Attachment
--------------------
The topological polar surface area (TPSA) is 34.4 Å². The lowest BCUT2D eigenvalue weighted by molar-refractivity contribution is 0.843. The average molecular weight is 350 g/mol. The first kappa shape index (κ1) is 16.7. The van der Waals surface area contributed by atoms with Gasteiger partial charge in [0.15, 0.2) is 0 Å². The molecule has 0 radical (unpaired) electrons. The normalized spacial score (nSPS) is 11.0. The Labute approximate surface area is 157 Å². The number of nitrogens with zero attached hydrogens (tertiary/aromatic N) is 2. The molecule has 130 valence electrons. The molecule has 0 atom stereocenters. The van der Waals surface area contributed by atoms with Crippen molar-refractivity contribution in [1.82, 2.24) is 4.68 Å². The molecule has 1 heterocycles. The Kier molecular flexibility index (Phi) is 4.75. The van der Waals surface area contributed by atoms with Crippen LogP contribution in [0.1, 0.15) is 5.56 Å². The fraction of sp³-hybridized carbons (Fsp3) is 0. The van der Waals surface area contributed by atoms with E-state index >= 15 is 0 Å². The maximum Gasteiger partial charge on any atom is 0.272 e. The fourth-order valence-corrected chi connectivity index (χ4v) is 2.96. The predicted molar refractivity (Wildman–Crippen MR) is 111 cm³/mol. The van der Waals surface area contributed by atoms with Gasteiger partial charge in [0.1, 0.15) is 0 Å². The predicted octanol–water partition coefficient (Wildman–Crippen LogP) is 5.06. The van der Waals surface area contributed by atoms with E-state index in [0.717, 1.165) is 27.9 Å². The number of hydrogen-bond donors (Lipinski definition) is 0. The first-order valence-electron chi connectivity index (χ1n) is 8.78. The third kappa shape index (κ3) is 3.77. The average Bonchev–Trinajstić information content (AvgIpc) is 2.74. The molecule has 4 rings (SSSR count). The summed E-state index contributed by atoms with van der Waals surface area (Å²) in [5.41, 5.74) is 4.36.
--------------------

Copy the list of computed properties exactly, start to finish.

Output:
The topological polar surface area (TPSA) is 34.4 Å². The lowest BCUT2D eigenvalue weighted by molar-refractivity contribution is 0.843. The average molecular weight is 350 g/mol. The first kappa shape index (κ1) is 16.7. The van der Waals surface area contributed by atoms with Gasteiger partial charge in [0.15, 0.2) is 0 Å². The molecule has 0 radical (unpaired) electrons. The normalized spacial score (nSPS) is 11.0. The Labute approximate surface area is 157 Å². The number of nitrogens with zero attached hydrogens (tertiary/aromatic N) is 2. The molecule has 130 valence electrons. The molecule has 0 atom stereocenters. The van der Waals surface area contributed by atoms with Crippen molar-refractivity contribution in [1.82, 2.24) is 4.68 Å². The molecule has 1 heterocycles. The Kier molecular flexibility index (Phi) is 4.75. The van der Waals surface area contributed by atoms with Crippen LogP contribution in [0.1, 0.15) is 5.56 Å². The fraction of sp³-hybridized carbons (Fsp3) is 0. The van der Waals surface area contributed by atoms with E-state index >= 15 is 0 Å². The maximum Gasteiger partial charge on any atom is 0.272 e. The fourth-order valence-corrected chi connectivity index (χ4v) is 2.96. The predicted molar refractivity (Wildman–Crippen MR) is 111 cm³/mol. The van der Waals surface area contributed by atoms with Gasteiger partial charge in [0.1, 0.15) is 0 Å². The predicted octanol–water partition coefficient (Wildman–Crippen LogP) is 5.06. The van der Waals surface area contributed by atoms with E-state index in [0.717, 1.165) is 27.9 Å². The number of hydrogen-bond donors (Lipinski definition) is 0. The first-order valence-electron chi connectivity index (χ1n) is 8.78. The third kappa shape index (κ3) is 3.77. The average Bonchev–Trinajstić information content (AvgIpc) is 2.74. The molecule has 4 rings (SSSR count). The summed E-state index contributed by atoms with van der Waals surface area (Å²) in [5.41, 5.74) is 4.36.